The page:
Kurtz case, activist art in limbo
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The legal battle with the Department of Justice that artist Steve Kurtz is embroiled in has implications not only for artists but, by extension, for anyone engaged in outside-the-box public discourse that challenges established convention.David Duprey, Associated Press
A trial date hasn't been set for art professor Steve Kurtz, shown at his arraignment on July 8, 2004.
Click photo for larger image.
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Kurtz is a founding member of the widely acclaimed art collective Critical Art Ensemble (CAE, established in 1987), which exhibits internationally and was included in the 2006 Whitney Biennial. The group examines the impact of science and technology on consumer culture through works that are activist, performative and conceptual.
An associate professor of art at State University of New York, Buffalo, who formerly taught at Carnegie Mellon University, Kurtz lectured at The Andy Warhol Museum Saturday on "Second Wave Eugenics and Critical Art Practice," in conjunction with the exhibition "Deadly Medicine: Creating the Master Race."
With him was Lucia Sommer, a CAE member and defense committee coordinator, who later answered questions about his case, which is moving sluggishly through a series of pre-trial motions.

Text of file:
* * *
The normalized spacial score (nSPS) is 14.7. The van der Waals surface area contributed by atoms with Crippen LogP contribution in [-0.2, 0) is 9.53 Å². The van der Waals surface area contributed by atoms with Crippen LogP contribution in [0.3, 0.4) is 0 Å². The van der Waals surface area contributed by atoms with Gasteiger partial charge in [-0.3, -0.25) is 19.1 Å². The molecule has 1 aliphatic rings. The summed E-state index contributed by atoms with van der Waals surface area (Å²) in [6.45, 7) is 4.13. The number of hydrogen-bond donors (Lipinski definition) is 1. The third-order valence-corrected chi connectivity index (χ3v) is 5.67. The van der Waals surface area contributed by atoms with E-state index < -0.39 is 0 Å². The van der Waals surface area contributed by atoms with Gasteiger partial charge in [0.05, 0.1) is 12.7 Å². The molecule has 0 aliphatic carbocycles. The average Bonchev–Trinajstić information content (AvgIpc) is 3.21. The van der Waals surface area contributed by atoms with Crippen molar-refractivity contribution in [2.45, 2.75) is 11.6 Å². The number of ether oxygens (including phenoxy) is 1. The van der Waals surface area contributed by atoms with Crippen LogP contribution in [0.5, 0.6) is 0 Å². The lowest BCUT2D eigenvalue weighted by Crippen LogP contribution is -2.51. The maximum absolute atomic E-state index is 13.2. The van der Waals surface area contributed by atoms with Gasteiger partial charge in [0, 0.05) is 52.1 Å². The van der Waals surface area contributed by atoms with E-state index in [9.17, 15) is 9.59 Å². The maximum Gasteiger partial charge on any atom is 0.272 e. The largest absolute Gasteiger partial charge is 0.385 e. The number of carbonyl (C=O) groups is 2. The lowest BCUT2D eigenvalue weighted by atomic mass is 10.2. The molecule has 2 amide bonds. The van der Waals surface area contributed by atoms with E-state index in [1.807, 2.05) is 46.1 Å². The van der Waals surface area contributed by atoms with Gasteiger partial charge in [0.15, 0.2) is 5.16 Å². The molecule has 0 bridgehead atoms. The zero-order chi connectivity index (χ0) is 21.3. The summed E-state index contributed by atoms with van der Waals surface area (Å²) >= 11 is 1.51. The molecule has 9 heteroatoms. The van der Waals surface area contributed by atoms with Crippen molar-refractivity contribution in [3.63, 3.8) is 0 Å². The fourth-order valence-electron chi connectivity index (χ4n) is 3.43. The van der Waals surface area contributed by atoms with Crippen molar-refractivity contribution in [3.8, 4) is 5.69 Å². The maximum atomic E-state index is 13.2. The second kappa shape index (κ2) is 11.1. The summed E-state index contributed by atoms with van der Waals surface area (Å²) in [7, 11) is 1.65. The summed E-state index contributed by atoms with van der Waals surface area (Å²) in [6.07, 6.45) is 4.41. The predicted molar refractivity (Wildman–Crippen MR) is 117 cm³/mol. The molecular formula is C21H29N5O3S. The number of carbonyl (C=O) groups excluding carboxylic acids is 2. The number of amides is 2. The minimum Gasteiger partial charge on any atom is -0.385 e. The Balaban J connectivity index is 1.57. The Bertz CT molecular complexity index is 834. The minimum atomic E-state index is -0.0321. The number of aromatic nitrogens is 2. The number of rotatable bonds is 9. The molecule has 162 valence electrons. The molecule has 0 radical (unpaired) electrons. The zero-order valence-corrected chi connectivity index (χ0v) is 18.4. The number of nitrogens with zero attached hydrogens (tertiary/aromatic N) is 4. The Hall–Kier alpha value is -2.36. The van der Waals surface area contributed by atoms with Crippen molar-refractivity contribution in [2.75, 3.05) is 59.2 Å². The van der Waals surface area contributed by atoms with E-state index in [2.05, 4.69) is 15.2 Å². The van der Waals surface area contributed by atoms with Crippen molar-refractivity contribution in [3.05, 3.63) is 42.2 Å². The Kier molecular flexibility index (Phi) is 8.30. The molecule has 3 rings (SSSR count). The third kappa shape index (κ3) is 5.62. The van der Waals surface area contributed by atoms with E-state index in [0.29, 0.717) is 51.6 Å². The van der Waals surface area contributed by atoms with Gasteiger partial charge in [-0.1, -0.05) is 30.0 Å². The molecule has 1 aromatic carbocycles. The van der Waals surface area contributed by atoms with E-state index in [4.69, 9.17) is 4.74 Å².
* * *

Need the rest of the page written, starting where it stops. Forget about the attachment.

In May 2004, Kurtz's wife died in their Buffalo home. Police who responded to his 911 call noticed scientific materials, including petri dishes, in the house and notified the FBI, who confiscated Kurtz's computer, books and components of CAE projects under the Patriot Act.
Analysis showed that his wife died of natural causes, and that the microorganisms impounded were harmless and readily available from biological supply houses. Lacking bioterrorism evidence, the FBI charged Kurtz with mail fraud and wire fraud -- based on his alleged receipt of the bacteria from University of Pittsburgh scientist Robert Ferrell -- and each of them faces a possible 20-year sentence.
The CAE sees the case as having the precedent-setting possibility to blur the division between civil and criminal law, should the Department of Justice win.
Sommer says that it "seems almost certain" that the case will go to trial, though a date has not yet been set and lawyers estimate it could be one-and-a-half to two years away. A motion to dismiss it is among about a dozen the defense has filed during the pre-trial process.
Contesting the terms laid down by the prosecutor has slowed the case momentum, and Sommer is concerned that public interest, which she believes will be particularly important during the trial, be maintained. To that end, the CAE Defense Fund, which was established after Kurtz's arrest, has initiated a separate education fund for use at trial time.
In the year following his arrest, Sommer says, Kurtz attended 32 fund-raisers held on his behalf on several continents, to pay his $7,000 to $10,000 a month legal fees. An auction of artworks donated by prominent global artists at the Paula Cooper Gallery, New York, alone raised $167,700.